The real weakness of AOE3, the thing that makes it seem like AOE2 with a new coat of paint, is the AI. This mostly affects the single player scenario, but it rears its ugly head in multiplayer games as well. Ooooh, where to start? Well, ships all attack broadsides and have a very small angle of attack, so they spend a lot of time pivoting around trying to get lined up and not very much time firing except at stationary targets. A couple of ships duking it out at close range look truly ludicrous. The computer seems to have a great deal of problems with all of the campaigns that involve water as you can very quickly gain control of the seas, and then bombard the shoreline from the water, destroying defensive fortifications, buildings, and dozens of soldiers while all the enemy can do is throw what look like Molotov cocktails at your ships. Groups of mixed forces at rest form up into neat little formations – hand to hand guys in the front, shooters and chuckers in the back – and then advance at the speed of the slowest unit to maintain formation, even going into combat. So, if you want your cavalry to actually charge the enemy you have to detach them from groups of foot soldiers. And mortars, which move REALLY slowly, can bog down an entire offensive force as they shuffle along. The computer does nothing to protect its resource gatherers, as I snuck a couple of bowmen into his forest and killed untold dozens of peasants sent to gather wood without reprisal. Finally, the computer seems to approach every scenario exactly the same way, hanging back and building up a sizeable force and sending it out at your camp. If you can build up your defensive fortifications enough to repel a few of these attacks, you can then easily move a force of your own forward, using mortars to destroy all his buildings from range, and easily defeating any smaller forces that come out to try and hit your mortars. It’s a strategy that worked for me during the entire single-player campaign. There was no attempt by the computer to alter its losing strategy.
The game is much more entertaining in multiplayer (which can be accomplished fairly painlessly either through LAN or the Ensemble Studios Online). The various civilizations are superbly balanced, and players of similar skill can hammer away at each other for hours. Ultimately, however, the winner will probably be the guy who can micromanage the combat troops more effectively due to the sucky formation AI. One interesting side note in multiplayer games is that your home city advances (cards) stay built up through online victories, but they are only good for a single civilization. So if you have been playing multiplayer as the French and have this advanced French home city with a whole stack of cards available and you switch to the Spanish your home city is back to square one. It’s a large deterrent from swapping civilizations in online play, and in my mind kind of a needless one.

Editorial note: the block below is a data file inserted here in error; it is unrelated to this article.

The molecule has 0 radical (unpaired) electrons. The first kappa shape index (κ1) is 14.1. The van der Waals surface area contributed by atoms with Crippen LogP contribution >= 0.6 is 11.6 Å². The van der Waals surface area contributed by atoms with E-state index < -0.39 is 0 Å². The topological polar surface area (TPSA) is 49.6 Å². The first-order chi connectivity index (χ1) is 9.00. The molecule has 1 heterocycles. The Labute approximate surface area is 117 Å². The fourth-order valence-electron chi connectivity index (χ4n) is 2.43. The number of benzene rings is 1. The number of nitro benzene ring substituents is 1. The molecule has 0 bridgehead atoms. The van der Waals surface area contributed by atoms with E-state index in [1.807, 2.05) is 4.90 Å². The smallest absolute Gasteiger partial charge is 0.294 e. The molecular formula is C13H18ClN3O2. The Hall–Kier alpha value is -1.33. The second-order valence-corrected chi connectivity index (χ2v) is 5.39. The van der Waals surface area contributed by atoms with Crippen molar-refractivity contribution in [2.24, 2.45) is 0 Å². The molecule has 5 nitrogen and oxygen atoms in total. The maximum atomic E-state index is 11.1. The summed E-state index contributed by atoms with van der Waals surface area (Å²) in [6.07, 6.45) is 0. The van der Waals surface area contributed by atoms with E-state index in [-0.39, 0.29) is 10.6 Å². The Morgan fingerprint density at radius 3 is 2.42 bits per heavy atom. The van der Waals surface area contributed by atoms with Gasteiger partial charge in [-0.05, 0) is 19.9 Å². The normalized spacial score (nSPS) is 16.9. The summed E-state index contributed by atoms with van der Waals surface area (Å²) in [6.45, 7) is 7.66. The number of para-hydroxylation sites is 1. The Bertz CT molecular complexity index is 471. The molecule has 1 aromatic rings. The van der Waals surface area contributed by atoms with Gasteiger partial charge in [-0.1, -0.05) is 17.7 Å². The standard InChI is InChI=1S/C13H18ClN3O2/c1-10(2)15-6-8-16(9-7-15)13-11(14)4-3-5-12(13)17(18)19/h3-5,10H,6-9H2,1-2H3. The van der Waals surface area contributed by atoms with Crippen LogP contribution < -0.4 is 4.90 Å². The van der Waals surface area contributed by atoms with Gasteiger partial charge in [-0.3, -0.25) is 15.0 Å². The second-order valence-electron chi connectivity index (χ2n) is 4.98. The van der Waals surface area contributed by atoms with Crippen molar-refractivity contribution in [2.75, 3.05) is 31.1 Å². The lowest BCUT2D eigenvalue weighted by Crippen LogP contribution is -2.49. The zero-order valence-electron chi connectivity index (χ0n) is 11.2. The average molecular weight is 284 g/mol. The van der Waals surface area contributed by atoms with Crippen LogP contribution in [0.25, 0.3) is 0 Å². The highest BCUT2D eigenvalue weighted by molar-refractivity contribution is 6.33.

One last thought I’d like to include here because I couldn’t think of anywhere else to stick it is that advancing through the ages, which occurs in this AOE as in previous AOE incarnations, spans only the pre-industrial up to the industrial age. There’s not a bunch of great technological advancement over that span, gunpowder for example being available throughout, so that you don’t get the vast disparity that you used to get when a stone age society butted heads with a society comfortably in the iron age. It flattens the significance of the advancement, and makes it less important to strive to do so.
It’s a little difficult to call a game like AOE3 dated because so much work has been done on the graphics and interface, but under the hood (with the exception of the home city concept) AOE3 is all AOE2. Is this a bad thing? Maybe. I’m still playing AOE2 online and in skirmish mode (where the computer does relatively well on certain maps), and now in AOE3 I get to play AOE2 with snazzier graphics and a groovy new interface. Perhaps with a couple of patches they can clean up a few of the formation issues and make life even more swell (though I think the ship combat is a total loss). As it stands, it’s a pretty good game. Not a great one, but pretty good.